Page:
We all have one or two friends who have used Facebook and left the site. Do those people share some fundamental trait?
Not according to a new study from Cornell University, which found various reasons for leaving Facebook and a range of practices that allow users to engage with the social network to greater or lesser degrees.
“One participant described redirecting all email from Facebook to an email address that he never checked. Others installed browser plugins that blocked them from visiting the site,” said Eric Baumer, a postdoctoral associate in communication and the study’s lead author.
Based on 410 online survey responses, the study suggests that about a third of U.S. Facebook temporarily deactivate their accounts and one in 10 leaves the site permanently. One in five survey respondents had never had a Facebook account.
More than a quarter of Facebook users had seriously considered deactivating or deleting their account.
Although “refusing Facebook excludes me from social interaction in a way that refusing few other technologies would,” the study found “numerous complex and interrelated motivations and justifications” for not using the site.
Privacy was the most dominant concern, cited by more than a quarter of respondents who left or considered leaving Facebook. Yet, users described different aspects of privacy, such as having friends be able to look through their activities from years past.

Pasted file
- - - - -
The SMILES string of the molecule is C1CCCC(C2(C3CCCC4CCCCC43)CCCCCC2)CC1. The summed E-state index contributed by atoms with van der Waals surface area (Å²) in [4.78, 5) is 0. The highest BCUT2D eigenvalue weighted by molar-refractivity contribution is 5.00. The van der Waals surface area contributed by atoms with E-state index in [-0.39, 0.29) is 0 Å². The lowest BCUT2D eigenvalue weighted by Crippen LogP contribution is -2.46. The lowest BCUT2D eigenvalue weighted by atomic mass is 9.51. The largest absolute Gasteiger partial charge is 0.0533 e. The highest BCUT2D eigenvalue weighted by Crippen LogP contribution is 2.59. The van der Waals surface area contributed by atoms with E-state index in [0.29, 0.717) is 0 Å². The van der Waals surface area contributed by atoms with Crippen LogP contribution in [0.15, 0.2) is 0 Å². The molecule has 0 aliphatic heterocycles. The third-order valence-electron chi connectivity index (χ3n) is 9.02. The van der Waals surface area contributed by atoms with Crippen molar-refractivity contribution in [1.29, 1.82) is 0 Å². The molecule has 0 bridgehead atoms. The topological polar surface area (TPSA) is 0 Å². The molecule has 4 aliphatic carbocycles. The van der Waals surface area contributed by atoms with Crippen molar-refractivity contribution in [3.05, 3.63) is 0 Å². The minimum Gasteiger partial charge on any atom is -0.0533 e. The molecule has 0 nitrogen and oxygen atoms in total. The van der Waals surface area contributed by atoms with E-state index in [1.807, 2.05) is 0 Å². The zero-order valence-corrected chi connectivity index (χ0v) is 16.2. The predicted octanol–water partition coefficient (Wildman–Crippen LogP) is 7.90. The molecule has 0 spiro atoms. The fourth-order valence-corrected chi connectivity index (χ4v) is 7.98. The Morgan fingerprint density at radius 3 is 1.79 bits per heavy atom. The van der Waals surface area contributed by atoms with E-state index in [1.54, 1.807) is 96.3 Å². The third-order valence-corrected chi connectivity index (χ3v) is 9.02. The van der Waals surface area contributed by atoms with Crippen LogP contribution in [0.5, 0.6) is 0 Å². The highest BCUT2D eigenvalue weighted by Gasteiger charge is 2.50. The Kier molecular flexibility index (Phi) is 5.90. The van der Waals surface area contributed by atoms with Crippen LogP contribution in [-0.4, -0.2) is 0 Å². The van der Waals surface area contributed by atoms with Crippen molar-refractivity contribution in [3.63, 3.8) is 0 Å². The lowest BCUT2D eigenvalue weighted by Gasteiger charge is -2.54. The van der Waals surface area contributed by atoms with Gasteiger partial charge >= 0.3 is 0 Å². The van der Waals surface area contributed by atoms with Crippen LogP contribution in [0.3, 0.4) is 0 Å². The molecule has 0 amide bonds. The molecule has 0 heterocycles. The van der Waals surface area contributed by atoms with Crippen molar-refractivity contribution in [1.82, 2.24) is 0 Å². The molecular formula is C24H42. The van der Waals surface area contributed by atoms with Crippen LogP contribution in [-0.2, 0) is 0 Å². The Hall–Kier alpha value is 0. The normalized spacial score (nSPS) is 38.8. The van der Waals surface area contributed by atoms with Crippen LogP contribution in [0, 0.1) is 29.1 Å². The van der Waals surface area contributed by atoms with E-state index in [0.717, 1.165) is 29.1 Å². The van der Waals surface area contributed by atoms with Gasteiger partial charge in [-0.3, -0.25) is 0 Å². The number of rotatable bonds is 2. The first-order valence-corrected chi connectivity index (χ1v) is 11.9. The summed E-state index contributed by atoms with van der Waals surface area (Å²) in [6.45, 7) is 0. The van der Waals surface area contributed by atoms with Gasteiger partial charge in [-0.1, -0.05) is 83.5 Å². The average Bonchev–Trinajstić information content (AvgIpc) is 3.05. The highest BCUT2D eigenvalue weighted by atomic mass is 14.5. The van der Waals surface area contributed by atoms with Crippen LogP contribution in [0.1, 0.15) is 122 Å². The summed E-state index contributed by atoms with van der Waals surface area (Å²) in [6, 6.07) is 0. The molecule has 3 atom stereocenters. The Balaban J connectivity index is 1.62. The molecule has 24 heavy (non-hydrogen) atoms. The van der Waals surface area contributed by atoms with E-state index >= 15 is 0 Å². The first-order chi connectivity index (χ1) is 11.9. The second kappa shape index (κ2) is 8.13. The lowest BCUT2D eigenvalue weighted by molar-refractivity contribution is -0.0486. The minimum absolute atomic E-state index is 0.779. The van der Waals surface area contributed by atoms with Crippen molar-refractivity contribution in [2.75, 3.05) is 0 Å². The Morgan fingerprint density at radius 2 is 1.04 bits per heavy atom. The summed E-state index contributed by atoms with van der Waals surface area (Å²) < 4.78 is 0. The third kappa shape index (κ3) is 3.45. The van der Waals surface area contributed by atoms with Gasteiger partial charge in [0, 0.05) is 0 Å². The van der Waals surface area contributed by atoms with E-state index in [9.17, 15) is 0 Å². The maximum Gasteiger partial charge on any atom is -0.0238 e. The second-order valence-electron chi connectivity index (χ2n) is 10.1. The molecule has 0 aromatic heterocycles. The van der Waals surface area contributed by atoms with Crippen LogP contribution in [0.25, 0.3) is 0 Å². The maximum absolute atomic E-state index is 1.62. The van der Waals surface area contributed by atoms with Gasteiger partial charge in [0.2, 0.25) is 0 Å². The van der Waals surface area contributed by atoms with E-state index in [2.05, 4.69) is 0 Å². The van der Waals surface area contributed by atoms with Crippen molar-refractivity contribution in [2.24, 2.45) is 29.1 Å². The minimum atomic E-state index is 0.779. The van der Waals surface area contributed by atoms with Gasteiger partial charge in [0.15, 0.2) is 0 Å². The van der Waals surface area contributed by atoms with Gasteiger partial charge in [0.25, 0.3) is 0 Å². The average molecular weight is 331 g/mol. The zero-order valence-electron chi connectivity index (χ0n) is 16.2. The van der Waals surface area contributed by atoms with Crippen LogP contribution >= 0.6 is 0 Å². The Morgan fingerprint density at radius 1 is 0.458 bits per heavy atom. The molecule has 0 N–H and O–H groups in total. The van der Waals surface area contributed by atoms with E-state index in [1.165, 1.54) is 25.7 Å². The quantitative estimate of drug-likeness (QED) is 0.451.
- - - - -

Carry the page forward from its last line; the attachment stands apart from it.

While only some of those who cited privacy faulted the company’s handling of personal information, a fifth specifically cited data misuse as their reason for leaving or considering leaving the social network.
A fifth said Facebook interfered with their productivity.
Of those who temporarily left the site, nearly 40 percent said they were “very happy” with the decision. More than three-quarters of those who permanently deleted their accounts said they were “very happy.” Less than 5 percent of both groups said they were “very unhappy” with the choice.